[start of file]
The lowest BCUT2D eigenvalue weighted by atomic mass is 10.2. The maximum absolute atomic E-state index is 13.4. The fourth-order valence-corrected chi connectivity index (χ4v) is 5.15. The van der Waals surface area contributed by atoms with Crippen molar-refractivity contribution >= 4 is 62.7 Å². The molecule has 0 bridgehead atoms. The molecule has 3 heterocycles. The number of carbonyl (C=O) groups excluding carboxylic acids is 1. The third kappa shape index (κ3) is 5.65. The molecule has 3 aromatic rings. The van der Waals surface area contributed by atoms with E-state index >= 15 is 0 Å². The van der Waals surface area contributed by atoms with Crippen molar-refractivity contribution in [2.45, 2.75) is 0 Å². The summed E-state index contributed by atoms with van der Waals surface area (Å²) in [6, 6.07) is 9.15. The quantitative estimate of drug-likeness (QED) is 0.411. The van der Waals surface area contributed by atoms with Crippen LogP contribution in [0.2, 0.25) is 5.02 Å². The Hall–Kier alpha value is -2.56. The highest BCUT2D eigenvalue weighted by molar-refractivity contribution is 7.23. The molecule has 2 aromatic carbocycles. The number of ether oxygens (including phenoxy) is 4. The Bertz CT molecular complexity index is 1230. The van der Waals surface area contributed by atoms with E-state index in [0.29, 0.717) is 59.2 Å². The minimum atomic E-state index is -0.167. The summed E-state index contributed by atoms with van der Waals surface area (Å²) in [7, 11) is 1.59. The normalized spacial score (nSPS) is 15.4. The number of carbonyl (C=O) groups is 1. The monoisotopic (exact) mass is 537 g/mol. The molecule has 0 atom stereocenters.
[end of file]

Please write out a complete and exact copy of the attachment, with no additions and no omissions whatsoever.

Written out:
The lowest BCUT2D eigenvalue weighted by atomic mass is 10.2. The maximum absolute atomic E-state index is 13.4. The fourth-order valence-corrected chi connectivity index (χ4v) is 5.15. The van der Waals surface area contributed by atoms with Crippen molar-refractivity contribution >= 4 is 62.7 Å². The molecule has 0 bridgehead atoms. The molecule has 3 heterocycles. The number of carbonyl (C=O) groups excluding carboxylic acids is 1. The third kappa shape index (κ3) is 5.65. The molecule has 3 aromatic rings. The van der Waals surface area contributed by atoms with E-state index >= 15 is 0 Å². The van der Waals surface area contributed by atoms with Crippen molar-refractivity contribution in [2.45, 2.75) is 0 Å². The summed E-state index contributed by atoms with van der Waals surface area (Å²) in [6, 6.07) is 9.15. The quantitative estimate of drug-likeness (QED) is 0.411. The van der Waals surface area contributed by atoms with Crippen LogP contribution in [0.2, 0.25) is 5.02 Å². The Hall–Kier alpha value is -2.56. The highest BCUT2D eigenvalue weighted by molar-refractivity contribution is 7.23. The molecule has 2 aromatic carbocycles. The number of ether oxygens (including phenoxy) is 4. The Bertz CT molecular complexity index is 1230. The van der Waals surface area contributed by atoms with E-state index in [0.29, 0.717) is 59.2 Å². The minimum atomic E-state index is -0.167. The summed E-state index contributed by atoms with van der Waals surface area (Å²) in [7, 11) is 1.59. The normalized spacial score (nSPS) is 15.4. The number of carbonyl (C=O) groups is 1. The monoisotopic (exact) mass is 537 g/mol. The molecule has 0 atom stereocenters.